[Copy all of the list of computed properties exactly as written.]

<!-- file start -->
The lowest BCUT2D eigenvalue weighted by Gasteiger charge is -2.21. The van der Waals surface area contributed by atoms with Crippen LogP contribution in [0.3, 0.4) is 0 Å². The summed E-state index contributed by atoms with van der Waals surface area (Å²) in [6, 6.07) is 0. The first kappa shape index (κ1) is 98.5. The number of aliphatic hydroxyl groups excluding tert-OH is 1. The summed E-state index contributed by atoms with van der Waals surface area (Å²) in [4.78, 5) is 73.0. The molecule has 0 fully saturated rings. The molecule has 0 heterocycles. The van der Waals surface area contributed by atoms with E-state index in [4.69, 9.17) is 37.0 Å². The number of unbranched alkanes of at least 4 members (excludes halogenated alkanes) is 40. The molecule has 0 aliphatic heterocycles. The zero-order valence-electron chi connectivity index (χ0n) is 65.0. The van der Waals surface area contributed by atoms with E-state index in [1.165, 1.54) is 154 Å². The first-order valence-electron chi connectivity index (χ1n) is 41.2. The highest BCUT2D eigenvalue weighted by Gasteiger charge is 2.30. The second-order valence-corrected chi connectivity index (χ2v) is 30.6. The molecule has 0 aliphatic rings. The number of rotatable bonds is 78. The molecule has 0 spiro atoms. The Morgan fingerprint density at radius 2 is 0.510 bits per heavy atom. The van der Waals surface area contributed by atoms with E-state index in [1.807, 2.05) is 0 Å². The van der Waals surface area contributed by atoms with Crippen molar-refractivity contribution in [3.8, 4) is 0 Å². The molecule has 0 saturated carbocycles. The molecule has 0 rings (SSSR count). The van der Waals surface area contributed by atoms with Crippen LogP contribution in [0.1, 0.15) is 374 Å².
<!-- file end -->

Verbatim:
The lowest BCUT2D eigenvalue weighted by Gasteiger charge is -2.21. The van der Waals surface area contributed by atoms with Crippen LogP contribution in [0.3, 0.4) is 0 Å². The summed E-state index contributed by atoms with van der Waals surface area (Å²) in [6, 6.07) is 0. The first kappa shape index (κ1) is 98.5. The number of aliphatic hydroxyl groups excluding tert-OH is 1. The summed E-state index contributed by atoms with van der Waals surface area (Å²) in [4.78, 5) is 73.0. The molecule has 0 fully saturated rings. The molecule has 0 heterocycles. The van der Waals surface area contributed by atoms with E-state index in [4.69, 9.17) is 37.0 Å². The number of unbranched alkanes of at least 4 members (excludes halogenated alkanes) is 40. The molecule has 0 aliphatic heterocycles. The zero-order valence-electron chi connectivity index (χ0n) is 65.0. The van der Waals surface area contributed by atoms with E-state index in [1.165, 1.54) is 154 Å². The first-order valence-electron chi connectivity index (χ1n) is 41.2. The highest BCUT2D eigenvalue weighted by Gasteiger charge is 2.30. The second-order valence-corrected chi connectivity index (χ2v) is 30.6. The molecule has 0 aliphatic rings. The number of rotatable bonds is 78. The molecule has 0 spiro atoms. The Morgan fingerprint density at radius 2 is 0.510 bits per heavy atom. The van der Waals surface area contributed by atoms with E-state index in [1.807, 2.05) is 0 Å². The van der Waals surface area contributed by atoms with Crippen molar-refractivity contribution in [3.8, 4) is 0 Å². The molecule has 0 saturated carbocycles. The molecule has 0 rings (SSSR count). The van der Waals surface area contributed by atoms with Crippen LogP contribution in [0.1, 0.15) is 374 Å².